The Cubs have been busy this offseason improving the team for 2011, but there is still one piece that has yet to be addressed to elevate them to the next level – a legitimate lead off hitter.
In 2010, the Cubs lacked one crucial element which failed to spark the offense. All season long, the offense struggled to score runs. There was nobody at the top of the batting order to ignite the spark and put pressure on the defense. Lou Piniella and Mike Quade exhausted every option at their disposal to find somebody that could fill the role. Ryan Theriot was traded to the Dodgers and consequently left a huge hole to fill. Many attempts to try different players were unsuccessful. As a result, the offense struggled to offer much run support. Too much reliance on the long ball resulted in a lack of run support for a pitching staff that deserved better.
During an interview, Mike Quade was asked who would be the Cubs’ lead off hitter in 2011.
His response was disturbing. He admitted that the Cubs did not have such a player that he would consider a true lead off candidate. He acknowledged that the Cubs simply lacked what was needed. At least he was honest. Given the fact, his response was that the lead off role would be by committee. In other words, he would be forced to pencil in anybody and everybody to fill the slot. A repeat of last season apparently. This disturbs me because last season was a disappointment due to the lack of run production. There was no spark to ignite the offense. So is 2011 doomed to failure?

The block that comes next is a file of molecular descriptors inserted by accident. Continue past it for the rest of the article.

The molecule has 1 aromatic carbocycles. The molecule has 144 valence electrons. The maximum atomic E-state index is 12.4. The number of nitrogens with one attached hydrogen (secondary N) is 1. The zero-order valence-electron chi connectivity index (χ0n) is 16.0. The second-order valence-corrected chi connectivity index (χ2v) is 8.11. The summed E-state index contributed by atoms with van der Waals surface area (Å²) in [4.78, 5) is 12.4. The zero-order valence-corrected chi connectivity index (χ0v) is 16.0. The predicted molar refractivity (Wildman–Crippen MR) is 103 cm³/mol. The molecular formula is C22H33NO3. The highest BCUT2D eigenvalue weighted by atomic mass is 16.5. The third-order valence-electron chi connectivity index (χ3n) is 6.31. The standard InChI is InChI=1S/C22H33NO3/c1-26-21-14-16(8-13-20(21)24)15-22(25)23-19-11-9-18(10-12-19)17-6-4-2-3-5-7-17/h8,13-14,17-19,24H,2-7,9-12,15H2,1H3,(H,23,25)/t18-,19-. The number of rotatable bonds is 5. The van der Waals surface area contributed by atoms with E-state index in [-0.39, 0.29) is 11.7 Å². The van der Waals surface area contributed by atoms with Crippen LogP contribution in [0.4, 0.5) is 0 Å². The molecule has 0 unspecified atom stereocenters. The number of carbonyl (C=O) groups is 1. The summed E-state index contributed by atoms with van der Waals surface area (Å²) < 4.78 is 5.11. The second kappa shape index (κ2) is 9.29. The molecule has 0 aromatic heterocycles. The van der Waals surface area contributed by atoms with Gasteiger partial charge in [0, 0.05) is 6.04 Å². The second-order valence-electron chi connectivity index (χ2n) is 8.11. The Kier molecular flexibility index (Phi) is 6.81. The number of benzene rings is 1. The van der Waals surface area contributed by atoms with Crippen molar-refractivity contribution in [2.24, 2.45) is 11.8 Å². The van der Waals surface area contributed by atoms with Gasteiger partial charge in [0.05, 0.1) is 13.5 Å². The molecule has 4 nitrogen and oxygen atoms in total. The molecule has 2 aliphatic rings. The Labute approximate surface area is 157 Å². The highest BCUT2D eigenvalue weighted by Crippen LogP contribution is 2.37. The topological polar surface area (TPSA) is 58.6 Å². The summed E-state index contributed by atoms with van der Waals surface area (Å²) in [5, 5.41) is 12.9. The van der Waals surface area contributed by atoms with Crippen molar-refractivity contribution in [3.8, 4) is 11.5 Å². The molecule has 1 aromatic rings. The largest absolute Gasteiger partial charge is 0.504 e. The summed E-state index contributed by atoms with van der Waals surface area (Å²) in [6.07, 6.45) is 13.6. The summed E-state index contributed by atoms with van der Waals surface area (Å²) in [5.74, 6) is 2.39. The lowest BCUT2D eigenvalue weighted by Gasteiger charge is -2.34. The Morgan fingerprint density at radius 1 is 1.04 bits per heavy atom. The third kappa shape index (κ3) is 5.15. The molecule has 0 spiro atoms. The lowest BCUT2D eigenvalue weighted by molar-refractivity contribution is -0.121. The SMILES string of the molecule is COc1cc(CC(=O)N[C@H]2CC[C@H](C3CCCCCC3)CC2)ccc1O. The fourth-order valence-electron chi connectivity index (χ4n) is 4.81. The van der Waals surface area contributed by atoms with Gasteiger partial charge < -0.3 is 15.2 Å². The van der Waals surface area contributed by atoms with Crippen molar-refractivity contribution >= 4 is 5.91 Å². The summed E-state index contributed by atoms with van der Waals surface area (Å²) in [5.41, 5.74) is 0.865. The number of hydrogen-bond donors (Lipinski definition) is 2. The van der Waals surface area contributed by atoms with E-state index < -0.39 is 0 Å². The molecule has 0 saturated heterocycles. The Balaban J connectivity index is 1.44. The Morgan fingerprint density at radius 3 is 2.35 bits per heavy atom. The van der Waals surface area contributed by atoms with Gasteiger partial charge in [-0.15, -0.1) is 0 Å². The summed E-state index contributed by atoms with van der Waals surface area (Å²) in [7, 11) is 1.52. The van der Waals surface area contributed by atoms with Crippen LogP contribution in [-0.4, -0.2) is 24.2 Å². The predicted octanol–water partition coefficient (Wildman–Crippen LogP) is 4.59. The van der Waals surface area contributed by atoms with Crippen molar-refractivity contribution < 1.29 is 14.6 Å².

What exactly is the role of a legitimate lead off hitter? A lead off hitter, first and foremost, must be able to get on base. He should be able to draw walks, bunt for a base hit, and hit for average. In other words, he must have a high on-base percentage. Secondly, he must have speed. Once on base, he must apply pressure to the opposing pitcher and defense. He must be a base stealing threat. He must cause the pitcher to be nervous and disrupt his concentration. He must draw the defense out of position and wreck havoc. Not only should he have the abilty to steal bases, but have the abilty to reach third base on a hit and run. He must be able to get himself in scoring position, somehow. He must be fast enough to score runs and make things happen. Such a player causes the opposition to make mistakes and opens the door for the offense to score runs.
The Cubs have made some improvements this offseason, but still lack the necessary spark to ignite the offense. With all due respect to Mike Quade and the current roster, the Cubs will be in for another long season if this isn’t addressed.
The Cubs’ General Manager, Jim Hendry, needs to find a way to fill this hole. It is too important not to. I was reading another Cubs’ blog, Strictly Cubs Baseball, http://strictlycubsbaseball.mlblogs.com/, I began thinking about this problem and reached the conclusion that this IS a HUGE problem. The lack of offense last year is directly attributable to the lack of a legitimate lead off hitter. There simply was no run support. Opposing pitchers were entirely too relaxed while facing the Cubs. Jim Hendry still has work to do. I hope and pray that he does something to address this glaring hole or 2011 could be disastrous. The Cubs are on the right track, but to be truly competitive, we need a solid lead off hitter. Only then, will we be in good shape to reach the playoffs.